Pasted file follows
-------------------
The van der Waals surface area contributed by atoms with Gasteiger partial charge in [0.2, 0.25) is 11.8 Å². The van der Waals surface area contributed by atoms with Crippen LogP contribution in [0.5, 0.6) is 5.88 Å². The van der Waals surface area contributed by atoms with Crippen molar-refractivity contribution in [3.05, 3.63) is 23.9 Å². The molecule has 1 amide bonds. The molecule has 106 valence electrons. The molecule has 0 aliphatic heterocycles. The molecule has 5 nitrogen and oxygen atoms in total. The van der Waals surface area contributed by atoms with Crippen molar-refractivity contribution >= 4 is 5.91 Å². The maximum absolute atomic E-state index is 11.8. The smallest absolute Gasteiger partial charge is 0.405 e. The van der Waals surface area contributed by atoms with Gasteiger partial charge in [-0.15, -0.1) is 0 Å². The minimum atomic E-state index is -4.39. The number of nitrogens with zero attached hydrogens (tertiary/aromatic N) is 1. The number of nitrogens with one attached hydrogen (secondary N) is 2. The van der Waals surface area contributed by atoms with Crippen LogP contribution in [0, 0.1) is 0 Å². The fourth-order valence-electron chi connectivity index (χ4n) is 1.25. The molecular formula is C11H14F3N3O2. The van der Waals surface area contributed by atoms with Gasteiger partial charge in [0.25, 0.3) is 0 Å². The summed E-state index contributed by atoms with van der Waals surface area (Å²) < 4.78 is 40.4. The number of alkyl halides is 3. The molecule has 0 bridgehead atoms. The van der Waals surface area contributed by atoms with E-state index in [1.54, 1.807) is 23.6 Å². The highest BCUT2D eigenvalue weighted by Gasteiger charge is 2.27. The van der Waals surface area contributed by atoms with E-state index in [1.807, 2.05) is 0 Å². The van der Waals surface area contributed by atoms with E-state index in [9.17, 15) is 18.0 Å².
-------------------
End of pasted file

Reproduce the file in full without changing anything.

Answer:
The van der Waals surface area contributed by atoms with Gasteiger partial charge in [0.2, 0.25) is 11.8 Å². The van der Waals surface area contributed by atoms with Crippen LogP contribution in [0.5, 0.6) is 5.88 Å². The van der Waals surface area contributed by atoms with Crippen molar-refractivity contribution in [3.05, 3.63) is 23.9 Å². The molecule has 1 amide bonds. The molecule has 106 valence electrons. The molecule has 0 aliphatic heterocycles. The molecule has 5 nitrogen and oxygen atoms in total. The van der Waals surface area contributed by atoms with Crippen molar-refractivity contribution >= 4 is 5.91 Å². The maximum absolute atomic E-state index is 11.8. The smallest absolute Gasteiger partial charge is 0.405 e. The van der Waals surface area contributed by atoms with Gasteiger partial charge in [-0.15, -0.1) is 0 Å². The minimum atomic E-state index is -4.39. The number of nitrogens with zero attached hydrogens (tertiary/aromatic N) is 1. The number of nitrogens with one attached hydrogen (secondary N) is 2. The van der Waals surface area contributed by atoms with Crippen LogP contribution in [0, 0.1) is 0 Å². The fourth-order valence-electron chi connectivity index (χ4n) is 1.25. The molecular formula is C11H14F3N3O2. The van der Waals surface area contributed by atoms with Gasteiger partial charge in [0.25, 0.3) is 0 Å². The summed E-state index contributed by atoms with van der Waals surface area (Å²) < 4.78 is 40.4. The number of alkyl halides is 3. The molecule has 0 bridgehead atoms. The van der Waals surface area contributed by atoms with E-state index in [1.54, 1.807) is 23.6 Å². The highest BCUT2D eigenvalue weighted by Gasteiger charge is 2.27. The van der Waals surface area contributed by atoms with E-state index in [1.807, 2.05) is 0 Å². The van der Waals surface area contributed by atoms with E-state index in [9.17, 15) is 18.0 Å².